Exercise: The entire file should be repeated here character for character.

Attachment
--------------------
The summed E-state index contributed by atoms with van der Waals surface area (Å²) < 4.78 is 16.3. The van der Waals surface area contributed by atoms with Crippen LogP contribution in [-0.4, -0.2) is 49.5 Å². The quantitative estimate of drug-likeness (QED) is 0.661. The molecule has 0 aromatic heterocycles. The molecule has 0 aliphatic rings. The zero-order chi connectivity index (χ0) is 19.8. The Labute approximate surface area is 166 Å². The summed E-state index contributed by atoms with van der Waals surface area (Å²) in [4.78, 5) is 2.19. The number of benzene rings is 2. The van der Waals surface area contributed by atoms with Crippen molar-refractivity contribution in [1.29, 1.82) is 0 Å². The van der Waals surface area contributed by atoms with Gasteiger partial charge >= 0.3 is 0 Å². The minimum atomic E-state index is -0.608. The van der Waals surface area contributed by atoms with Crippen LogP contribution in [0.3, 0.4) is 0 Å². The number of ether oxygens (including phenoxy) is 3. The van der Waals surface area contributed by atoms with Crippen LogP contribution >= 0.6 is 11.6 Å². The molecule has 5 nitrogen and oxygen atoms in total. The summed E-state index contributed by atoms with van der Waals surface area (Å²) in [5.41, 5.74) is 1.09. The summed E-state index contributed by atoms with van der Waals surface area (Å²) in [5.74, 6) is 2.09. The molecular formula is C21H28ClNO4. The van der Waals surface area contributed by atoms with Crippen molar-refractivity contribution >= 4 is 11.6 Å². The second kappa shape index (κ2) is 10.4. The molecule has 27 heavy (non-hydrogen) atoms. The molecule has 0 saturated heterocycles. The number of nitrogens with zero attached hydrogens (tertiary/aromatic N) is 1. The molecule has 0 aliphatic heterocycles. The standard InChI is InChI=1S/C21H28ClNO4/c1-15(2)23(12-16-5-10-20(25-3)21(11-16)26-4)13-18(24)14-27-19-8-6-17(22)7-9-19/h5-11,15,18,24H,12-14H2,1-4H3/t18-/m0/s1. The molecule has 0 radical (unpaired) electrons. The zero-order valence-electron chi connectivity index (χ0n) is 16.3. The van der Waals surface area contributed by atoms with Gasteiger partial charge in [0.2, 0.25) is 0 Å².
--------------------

The summed E-state index contributed by atoms with van der Waals surface area (Å²) < 4.78 is 16.3. The van der Waals surface area contributed by atoms with Crippen LogP contribution in [-0.4, -0.2) is 49.5 Å². The quantitative estimate of drug-likeness (QED) is 0.661. The molecule has 0 aromatic heterocycles. The molecule has 0 aliphatic rings. The zero-order chi connectivity index (χ0) is 19.8. The Labute approximate surface area is 166 Å². The summed E-state index contributed by atoms with van der Waals surface area (Å²) in [4.78, 5) is 2.19. The number of benzene rings is 2. The van der Waals surface area contributed by atoms with Crippen molar-refractivity contribution in [1.29, 1.82) is 0 Å². The van der Waals surface area contributed by atoms with Gasteiger partial charge >= 0.3 is 0 Å². The minimum atomic E-state index is -0.608. The van der Waals surface area contributed by atoms with Crippen LogP contribution in [0.3, 0.4) is 0 Å². The number of ether oxygens (including phenoxy) is 3. The van der Waals surface area contributed by atoms with Crippen LogP contribution >= 0.6 is 11.6 Å². The molecule has 5 nitrogen and oxygen atoms in total. The summed E-state index contributed by atoms with van der Waals surface area (Å²) in [5.41, 5.74) is 1.09. The summed E-state index contributed by atoms with van der Waals surface area (Å²) in [5.74, 6) is 2.09. The molecular formula is C21H28ClNO4. The van der Waals surface area contributed by atoms with Crippen molar-refractivity contribution >= 4 is 11.6 Å². The second kappa shape index (κ2) is 10.4. The molecule has 27 heavy (non-hydrogen) atoms. The molecule has 0 saturated heterocycles. The number of nitrogens with zero attached hydrogens (tertiary/aromatic N) is 1. The molecule has 0 aliphatic heterocycles. The standard InChI is InChI=1S/C21H28ClNO4/c1-15(2)23(12-16-5-10-20(25-3)21(11-16)26-4)13-18(24)14-27-19-8-6-17(22)7-9-19/h5-11,15,18,24H,12-14H2,1-4H3/t18-/m0/s1. The molecule has 0 radical (unpaired) electrons. The zero-order valence-electron chi connectivity index (χ0n) is 16.3. The van der Waals surface area contributed by atoms with Gasteiger partial charge in [0.2, 0.25) is 0 Å².